Just prior to the above operations, the 1st Armored Division’s Combat Command A, under General McQuillan, moved the night of 25/26 January from Sbeitla to Sidi Bou Sid just southwest of Faid and Faid Pass. The narrow Faid Pass led between Djebel Si Kralif and Djebel Bou Dzey. The Germans had attacked and captured the Pass, village and surrounding hills from the French. On 31 January CCA launched a counterattack toward Faid. It was unsuccessful due to the strong, camouflaged and well-entrenched enemy positions. It failed to relieve the encircled French at Faid Pass. Long range, accurate artillery fire was intense. Without reserves or reinforcements, CCA was forced to withdraw into defensive positions based upon two, key terrain features — Djebel Lessouda northwest of Faid and Djebel Ksaira south of the pass. General Ward (1st Armored) on 11 February was assigned responsibility for the Faid defense but had only CCA at his disposal. And CCA’s disposition was specifically designated by II Corps — an arrangement that created serious potential for delay and restraining effect upon General Ward’s freedom of command in dealing with developments.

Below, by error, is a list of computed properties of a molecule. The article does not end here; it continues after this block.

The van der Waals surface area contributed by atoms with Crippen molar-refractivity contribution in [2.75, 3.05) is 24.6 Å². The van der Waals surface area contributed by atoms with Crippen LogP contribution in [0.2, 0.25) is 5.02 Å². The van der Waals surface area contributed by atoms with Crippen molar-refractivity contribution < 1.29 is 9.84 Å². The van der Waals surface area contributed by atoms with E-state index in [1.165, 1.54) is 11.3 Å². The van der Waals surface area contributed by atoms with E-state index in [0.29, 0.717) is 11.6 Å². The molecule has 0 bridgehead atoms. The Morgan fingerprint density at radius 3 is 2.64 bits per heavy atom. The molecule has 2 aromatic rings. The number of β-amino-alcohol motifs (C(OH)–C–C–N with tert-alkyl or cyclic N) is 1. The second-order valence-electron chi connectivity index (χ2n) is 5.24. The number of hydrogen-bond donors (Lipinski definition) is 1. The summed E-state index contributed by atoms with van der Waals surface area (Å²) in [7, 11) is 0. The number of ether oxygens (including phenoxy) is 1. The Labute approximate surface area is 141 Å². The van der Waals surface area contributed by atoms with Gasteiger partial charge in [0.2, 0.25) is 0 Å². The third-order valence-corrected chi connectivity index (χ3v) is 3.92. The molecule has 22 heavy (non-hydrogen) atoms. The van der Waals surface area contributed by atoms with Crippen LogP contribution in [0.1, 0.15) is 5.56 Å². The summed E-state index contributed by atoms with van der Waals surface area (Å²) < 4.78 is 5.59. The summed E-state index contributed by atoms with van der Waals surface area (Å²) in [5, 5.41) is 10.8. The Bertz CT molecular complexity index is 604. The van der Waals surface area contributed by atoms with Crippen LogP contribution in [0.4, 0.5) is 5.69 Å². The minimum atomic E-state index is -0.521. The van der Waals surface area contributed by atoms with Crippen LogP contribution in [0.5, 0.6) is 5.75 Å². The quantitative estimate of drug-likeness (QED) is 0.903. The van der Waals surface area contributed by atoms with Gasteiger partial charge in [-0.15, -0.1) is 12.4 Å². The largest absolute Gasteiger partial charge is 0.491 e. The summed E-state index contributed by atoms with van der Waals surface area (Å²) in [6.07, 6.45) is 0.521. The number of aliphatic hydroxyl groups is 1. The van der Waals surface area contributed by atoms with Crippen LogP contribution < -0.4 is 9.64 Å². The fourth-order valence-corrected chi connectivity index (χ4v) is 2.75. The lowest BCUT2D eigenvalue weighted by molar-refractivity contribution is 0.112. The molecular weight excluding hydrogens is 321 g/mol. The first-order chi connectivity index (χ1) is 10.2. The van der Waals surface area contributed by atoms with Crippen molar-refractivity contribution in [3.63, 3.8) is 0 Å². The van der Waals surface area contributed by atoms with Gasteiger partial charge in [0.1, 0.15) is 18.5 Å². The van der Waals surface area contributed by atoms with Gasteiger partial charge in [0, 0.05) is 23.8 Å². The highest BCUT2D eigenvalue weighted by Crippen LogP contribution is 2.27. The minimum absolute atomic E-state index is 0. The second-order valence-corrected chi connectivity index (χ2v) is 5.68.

During these Combat Command operations, the 1st British Army on the north Allied flank and the French XIX Corps in the center, had operational control of 1st Armored Division units except CCA. American forces were on the south or desert flank of Allied lines. 443rd units moved constantly with the Combat Commands and forward command posts, to provide air and ground protection, and were heavily engaged. For example:

  • On 1 February Platoon B-1(with CCD) shot down seven seven Stukas.

Rates of fire were so intense that their machine guns warped and 37 mm guns jammed, putting three of four gun-tracks out of action. Whereupon Platoon D-4 was relieved from the 1st Armored Division’s Command Post and it replaced Platoon B-1.

  • On 2 February, Platoon D-2 (with the 168th Infantry Regiment of CCD) destroyed five Stukas and a Messerschmitt.
  • On 27 January, Platoon B-3 (with CCA) shot down one of two Stukas bombing the Command Post.

Throughout the desert campaigns 443rd men endured many evening sandstorms when the fine sand and grit sifted into eyes, nose, food and clothing, and sand clouds were churned up during all vehicle movements. Gun crews had to constantly clean and grease the 37 mm guns, the .50 cal. machine guns and small arms. Parachute silk was cut and used as neck scarves to try to keep the sand out of clothing. Water was at a premium and baths were a forgotten luxury except for those rare occasions when old Roman baths were discovered, such as those at Constantine and Gafsa. Otherwise, the Corps of Engineers’ water points strove valiantly to provide units with modest amounts of chlorinated water. Roman ruins usually had traces of old aquaducts which centuries earlier had carried water but which were no longer functioning. And even in the desert, the rocks, hills and mountains carried their own hazards. A number of accidents occurred during the night moves in blackout along roads with precipitous cliffs and hair-pin turns — such as the Platoon B-l gun-track that overturned in the mountains south of Maktar, killing two crew members.